A ten-minute delay typically drains the energy of an ACL audience with the patience and attention span of a monarch butterfly. Sudan Archives rejuvenates the low spirits inside the Tito's tent with five words, “turn that bass up Dylan!”
Brittney Parks hails from the flyover state of Ohio, and the success of her last album, “Natural Brown Prom Queen” has lifted her to astonishing new heights. The genre-fluid musician has been thrust onto the world's biggest festivals and stages, armed only with her commanding voice and violin.
Her rosin-enriched bow reverberates against the strings of her violin. Her chants echo throughout the white castle and the words resonate with an enthralled audience. She holds her instrument high in the air or looks down the barrel of the bridge for her next victim in the audience.
The violinist/vocalist’s infectious energy pushed Titos to its limit and her crowd work created organized chaos from the front to back.
While orchestrating the party of the weekend, Sudan brought out a secret weapon, her freakalizer.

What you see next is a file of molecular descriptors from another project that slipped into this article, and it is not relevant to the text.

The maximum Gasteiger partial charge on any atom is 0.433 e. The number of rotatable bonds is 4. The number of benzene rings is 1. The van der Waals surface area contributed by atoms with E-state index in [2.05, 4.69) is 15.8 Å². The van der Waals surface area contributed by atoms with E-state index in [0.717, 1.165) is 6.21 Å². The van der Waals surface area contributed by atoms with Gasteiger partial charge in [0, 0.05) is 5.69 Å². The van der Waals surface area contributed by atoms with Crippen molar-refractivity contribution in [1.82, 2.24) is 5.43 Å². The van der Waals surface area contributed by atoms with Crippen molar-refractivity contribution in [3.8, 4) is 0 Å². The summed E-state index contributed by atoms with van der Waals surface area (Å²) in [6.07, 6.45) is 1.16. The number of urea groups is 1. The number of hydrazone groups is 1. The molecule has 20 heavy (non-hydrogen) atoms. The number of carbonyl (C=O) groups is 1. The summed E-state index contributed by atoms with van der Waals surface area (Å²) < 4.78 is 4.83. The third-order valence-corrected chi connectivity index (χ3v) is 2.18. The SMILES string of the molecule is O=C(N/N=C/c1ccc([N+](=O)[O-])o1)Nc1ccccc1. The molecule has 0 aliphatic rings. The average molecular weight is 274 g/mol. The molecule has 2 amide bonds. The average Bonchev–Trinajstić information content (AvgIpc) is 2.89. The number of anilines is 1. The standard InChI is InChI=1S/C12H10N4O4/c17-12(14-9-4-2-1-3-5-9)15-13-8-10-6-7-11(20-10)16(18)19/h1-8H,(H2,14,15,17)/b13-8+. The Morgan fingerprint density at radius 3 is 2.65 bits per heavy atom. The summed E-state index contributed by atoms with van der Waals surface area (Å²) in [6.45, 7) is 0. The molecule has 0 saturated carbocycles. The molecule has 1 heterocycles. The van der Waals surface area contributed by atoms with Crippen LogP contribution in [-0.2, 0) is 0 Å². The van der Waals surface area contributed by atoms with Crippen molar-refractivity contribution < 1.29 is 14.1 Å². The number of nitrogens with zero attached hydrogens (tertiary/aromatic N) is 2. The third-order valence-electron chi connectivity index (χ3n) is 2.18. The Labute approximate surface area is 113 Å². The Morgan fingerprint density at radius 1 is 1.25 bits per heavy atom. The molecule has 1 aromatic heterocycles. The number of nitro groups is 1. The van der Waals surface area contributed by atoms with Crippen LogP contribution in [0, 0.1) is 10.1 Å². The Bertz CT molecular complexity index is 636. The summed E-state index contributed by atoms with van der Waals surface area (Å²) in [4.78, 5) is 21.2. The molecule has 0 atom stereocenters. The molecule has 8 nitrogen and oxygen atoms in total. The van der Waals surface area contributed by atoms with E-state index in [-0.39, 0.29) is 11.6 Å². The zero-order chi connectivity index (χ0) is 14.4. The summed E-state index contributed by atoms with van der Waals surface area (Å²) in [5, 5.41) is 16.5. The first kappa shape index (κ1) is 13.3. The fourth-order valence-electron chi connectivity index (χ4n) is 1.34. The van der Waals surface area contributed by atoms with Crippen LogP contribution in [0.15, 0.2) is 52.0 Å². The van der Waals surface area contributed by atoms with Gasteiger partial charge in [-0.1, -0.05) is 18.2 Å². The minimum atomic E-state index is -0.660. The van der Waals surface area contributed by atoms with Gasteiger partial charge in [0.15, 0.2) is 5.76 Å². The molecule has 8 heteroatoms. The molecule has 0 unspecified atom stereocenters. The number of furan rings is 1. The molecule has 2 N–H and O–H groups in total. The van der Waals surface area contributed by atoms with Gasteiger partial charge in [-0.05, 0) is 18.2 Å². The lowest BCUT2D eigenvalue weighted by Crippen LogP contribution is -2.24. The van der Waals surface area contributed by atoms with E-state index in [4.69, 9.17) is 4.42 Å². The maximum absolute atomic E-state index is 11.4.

“I got that energizеr – That freakalizer.
You got that tranquilizer.”
At this point, the crowd has fully bought into the commanding presence of the in-your-face soul artist. Her imaginary tranquilizer darts shot into the crowd are now hopeless. Her freakalizer is like adding water to a gas fire, Titos has erupted.
The second half showcased more of the violinist's natural self-taught talent. Known to draw inspiration from Sudanese fiddlers, the 29-year-old musician surprised the audience with a tune, not from any of her albums.
“Who here’s Irish?” Sudan asks before playing an Irish Jig, the first one she listened to. An elementary school visit from an Irish fiddling group had the young star enamored with the violin.
Sudan twirls around the stage endlessly to the delight of Saturday festivalgoers. Behind her, a rainbow ballerina Sudan spins left – or right.